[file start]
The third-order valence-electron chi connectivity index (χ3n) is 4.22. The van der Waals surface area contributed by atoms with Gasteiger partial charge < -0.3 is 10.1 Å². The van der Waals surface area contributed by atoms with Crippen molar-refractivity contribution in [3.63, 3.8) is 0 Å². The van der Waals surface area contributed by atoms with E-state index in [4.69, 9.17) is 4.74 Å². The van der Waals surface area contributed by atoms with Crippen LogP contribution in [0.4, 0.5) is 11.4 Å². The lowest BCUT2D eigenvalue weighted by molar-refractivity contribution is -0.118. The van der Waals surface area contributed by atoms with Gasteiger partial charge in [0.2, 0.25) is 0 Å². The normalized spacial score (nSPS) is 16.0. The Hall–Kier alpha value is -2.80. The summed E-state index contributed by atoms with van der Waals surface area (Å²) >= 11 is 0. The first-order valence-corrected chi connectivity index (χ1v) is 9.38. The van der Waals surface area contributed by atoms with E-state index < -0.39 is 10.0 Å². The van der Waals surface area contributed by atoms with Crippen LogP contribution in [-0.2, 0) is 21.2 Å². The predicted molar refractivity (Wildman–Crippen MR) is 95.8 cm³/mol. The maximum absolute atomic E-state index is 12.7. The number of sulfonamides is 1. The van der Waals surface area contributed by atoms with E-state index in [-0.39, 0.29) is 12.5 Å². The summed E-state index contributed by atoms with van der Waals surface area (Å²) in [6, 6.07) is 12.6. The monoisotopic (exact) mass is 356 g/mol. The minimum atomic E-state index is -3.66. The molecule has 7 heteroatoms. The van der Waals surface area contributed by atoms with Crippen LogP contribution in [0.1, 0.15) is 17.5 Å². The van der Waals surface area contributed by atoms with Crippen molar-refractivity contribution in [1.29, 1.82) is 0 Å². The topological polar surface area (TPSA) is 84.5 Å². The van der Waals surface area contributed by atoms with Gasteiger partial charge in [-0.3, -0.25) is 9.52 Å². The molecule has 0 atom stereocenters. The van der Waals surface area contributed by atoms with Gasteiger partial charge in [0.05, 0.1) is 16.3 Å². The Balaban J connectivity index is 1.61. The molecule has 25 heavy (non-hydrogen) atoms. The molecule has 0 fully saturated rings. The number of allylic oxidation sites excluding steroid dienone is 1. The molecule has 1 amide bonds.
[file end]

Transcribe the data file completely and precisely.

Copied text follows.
The third-order valence-electron chi connectivity index (χ3n) is 4.22. The van der Waals surface area contributed by atoms with Gasteiger partial charge < -0.3 is 10.1 Å². The van der Waals surface area contributed by atoms with Crippen molar-refractivity contribution in [3.63, 3.8) is 0 Å². The van der Waals surface area contributed by atoms with E-state index in [4.69, 9.17) is 4.74 Å². The van der Waals surface area contributed by atoms with Crippen LogP contribution in [0.4, 0.5) is 11.4 Å². The lowest BCUT2D eigenvalue weighted by molar-refractivity contribution is -0.118. The van der Waals surface area contributed by atoms with Gasteiger partial charge in [0.2, 0.25) is 0 Å². The normalized spacial score (nSPS) is 16.0. The Hall–Kier alpha value is -2.80. The summed E-state index contributed by atoms with van der Waals surface area (Å²) >= 11 is 0. The first-order valence-corrected chi connectivity index (χ1v) is 9.38. The van der Waals surface area contributed by atoms with E-state index < -0.39 is 10.0 Å². The van der Waals surface area contributed by atoms with Crippen LogP contribution in [-0.2, 0) is 21.2 Å². The predicted molar refractivity (Wildman–Crippen MR) is 95.8 cm³/mol. The maximum absolute atomic E-state index is 12.7. The number of sulfonamides is 1. The van der Waals surface area contributed by atoms with E-state index in [-0.39, 0.29) is 12.5 Å². The summed E-state index contributed by atoms with van der Waals surface area (Å²) in [6, 6.07) is 12.6. The monoisotopic (exact) mass is 356 g/mol. The minimum atomic E-state index is -3.66. The molecule has 7 heteroatoms. The van der Waals surface area contributed by atoms with Crippen LogP contribution in [0.1, 0.15) is 17.5 Å². The van der Waals surface area contributed by atoms with Crippen molar-refractivity contribution in [1.29, 1.82) is 0 Å². The topological polar surface area (TPSA) is 84.5 Å². The van der Waals surface area contributed by atoms with Gasteiger partial charge in [-0.3, -0.25) is 9.52 Å². The molecule has 0 atom stereocenters. The van der Waals surface area contributed by atoms with Gasteiger partial charge in [0.05, 0.1) is 16.3 Å². The Balaban J connectivity index is 1.61. The molecule has 25 heavy (non-hydrogen) atoms. The molecule has 0 fully saturated rings. The number of allylic oxidation sites excluding steroid dienone is 1. The molecule has 1 amide bonds.